There are a lot of abbreviations, slang terms and acronyms in the driving industry – and it’s important that as a professional, you know what they are. In the case of Driver CPC, those who professionally drive an LGV over 3.5t or minibus with 9 seats or more must ensure they adhere to a number of legal obligations that can directly affect the driver and the company they drive for.
CPC stands for the Certificate of Professional Competence and is required for driving professionally in the UK and EU when operating an LGV or Minibus vehicle for hire or reward along with holding the correct licence entitlements to the vehicle you use.
Lorry (LGV) drivers who obtained their licence (C, C1, C+E and C1+E) before 10 September 2009 and Bus and coach (PCV) drivers who hold a relevant vocational licence (D, D1, D+E and D1+E) gained before 10 September 2008, (including restricted vocational licence D (101) issued after 1991 and D1 (101) issued before 1997) do not need to take the initial qualification. This is because they are deemed to hold ‘acquired rights’. However, they will still have to complete periodic training to keep their Driver CPC.
Existing drivers with acquired rights will receive their DQC when they have completed their first 35 hours of periodic training; their DQC will be valid until 9 September 2018 for PCV drivers and until 9 September 2019 for LGV drivers. Drivers with licences for both PCV and LGV will be covered by one DQC which will be valid until 9 September 2019 which most current drivers will have.
All drivers need to complete 35 hours of periodic training every five years on an ongoing basis to keep driving for a living. Drivers can check their Driver CPC periodic training record online to see how many hours they have done.
Periodic training is delivered through courses that drivers attend over the five-year period for which their current Driver CPC is valid. There is no pass or fail element to these tests and the minimum length of a training course is seven hours.
Each new five-year period will begin from the expiry date of the driver’s current Driver CPC qualification, and not from the date on which they reached the 35 hours minimum training requirement.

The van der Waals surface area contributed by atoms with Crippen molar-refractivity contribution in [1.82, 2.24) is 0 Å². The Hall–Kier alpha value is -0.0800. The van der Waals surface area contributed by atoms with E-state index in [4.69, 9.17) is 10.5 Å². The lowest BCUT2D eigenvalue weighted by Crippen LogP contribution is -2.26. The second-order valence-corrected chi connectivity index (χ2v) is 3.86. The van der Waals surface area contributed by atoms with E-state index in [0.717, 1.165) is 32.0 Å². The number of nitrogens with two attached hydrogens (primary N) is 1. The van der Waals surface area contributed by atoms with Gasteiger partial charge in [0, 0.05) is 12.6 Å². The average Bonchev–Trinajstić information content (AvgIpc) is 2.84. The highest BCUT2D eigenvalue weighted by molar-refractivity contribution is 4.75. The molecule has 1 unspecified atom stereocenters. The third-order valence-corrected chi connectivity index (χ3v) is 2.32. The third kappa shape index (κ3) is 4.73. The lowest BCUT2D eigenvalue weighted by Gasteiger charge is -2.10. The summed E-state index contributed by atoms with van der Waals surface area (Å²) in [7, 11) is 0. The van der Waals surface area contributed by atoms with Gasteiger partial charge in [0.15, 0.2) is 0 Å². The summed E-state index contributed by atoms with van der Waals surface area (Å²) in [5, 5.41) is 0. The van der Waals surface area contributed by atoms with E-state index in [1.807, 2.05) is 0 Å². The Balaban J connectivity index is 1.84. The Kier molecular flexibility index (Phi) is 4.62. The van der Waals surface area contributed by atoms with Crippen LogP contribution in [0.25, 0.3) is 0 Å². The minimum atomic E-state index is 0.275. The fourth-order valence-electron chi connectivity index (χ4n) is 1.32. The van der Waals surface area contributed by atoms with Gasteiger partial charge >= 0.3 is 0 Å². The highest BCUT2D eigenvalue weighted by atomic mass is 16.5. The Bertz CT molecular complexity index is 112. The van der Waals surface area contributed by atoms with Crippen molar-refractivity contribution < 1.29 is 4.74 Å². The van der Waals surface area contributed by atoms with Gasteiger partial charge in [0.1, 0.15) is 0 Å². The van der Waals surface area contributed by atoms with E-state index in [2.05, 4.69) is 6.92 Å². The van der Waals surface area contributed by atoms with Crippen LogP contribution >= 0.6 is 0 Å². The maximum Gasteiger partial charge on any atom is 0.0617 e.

Drivers of LGV vehicles prior to 10 September 2009 had to complete 35 hours of training and have their DQC issued by 9 September 2014. The deadline to complete their second block of training is 9 September 2019.
Drivers of PCV vehicles prior to 10 September 2008 had to complete their first block of 35 hours of training and have their DQC issued by 9 September 2013. The deadline to complete their second block of training is 9 September 2018.
Drivers of both PCV and LGV vehicles only need to do one set of periodic training every 5 years.
The initial Driver CPC qualification is split into four parts. These include the theory and practical tests drivers will need to pass before they can gain their full vocational driving licence.
The other two parts are optional, and only need to be taken if the driver wants to get the full Driver CPC that will allow them to drive buses, coaches or lorries professionally.
This gives drivers the flexibility to obtain their vocational licence only or to gain full Driver CPC at the same time.
The two Driver CPC theory tests are:
- part one – theory test. The theory test is made up of 2 parts 1) a multiple-choice test and 2) a hazard perception test.
A driver must take both tests separately and it doesn’t matter in which order the driver completes them. As long as the driver passes both within 2 years of each other the driver will get a theory test certificate.
Once the driver has passed Driver CPC module 1 the driver must pass the Driver CPC module 3 driving test within 2 years, otherwise, the driver will have to pass the module 1 theory test again.
- part two – case studies
The test consists of seven case studies the driver works through on a computer. The case studies are basically short scenarios based on situations that are highly likely to happen in one’s working life as a lorry driver. The test has been written by industry experts and uses realistic scenarios that a lorry driver may encounter when out on the road.
A pass letter is valid for two years and the driver must complete and pass the Driver CPC module 4 practical demonstration test within the 2 years, otherwise, the driver will have to complete the module 2 case studies test again.
The practical tests are:
- part three – licence acquisition (practical test of driving ability)
The driving ability test is a practical test that lasts for 1 hour and 30 minutes and includes: • Vehicle safety questions • Practical road driving • Off-road exercises
- part four – Driver CPC practical test (vehicle safety demonstration)
The Driver CPC Module 4 is an interactive test where the driver is expected to demonstrate and explain a number of operations that are required by a lorry driver other than the driving itself.
To get the full Driver CPC qualification, drivers must pass all four parts. If they want to get a vocational licence, but will not be driving for a living, they will only need to take and pass part one and part three.
As a Driver CPC training provider, we know how important it is to make sure you receive the correct training you require, as this can save you money and time if done correctly.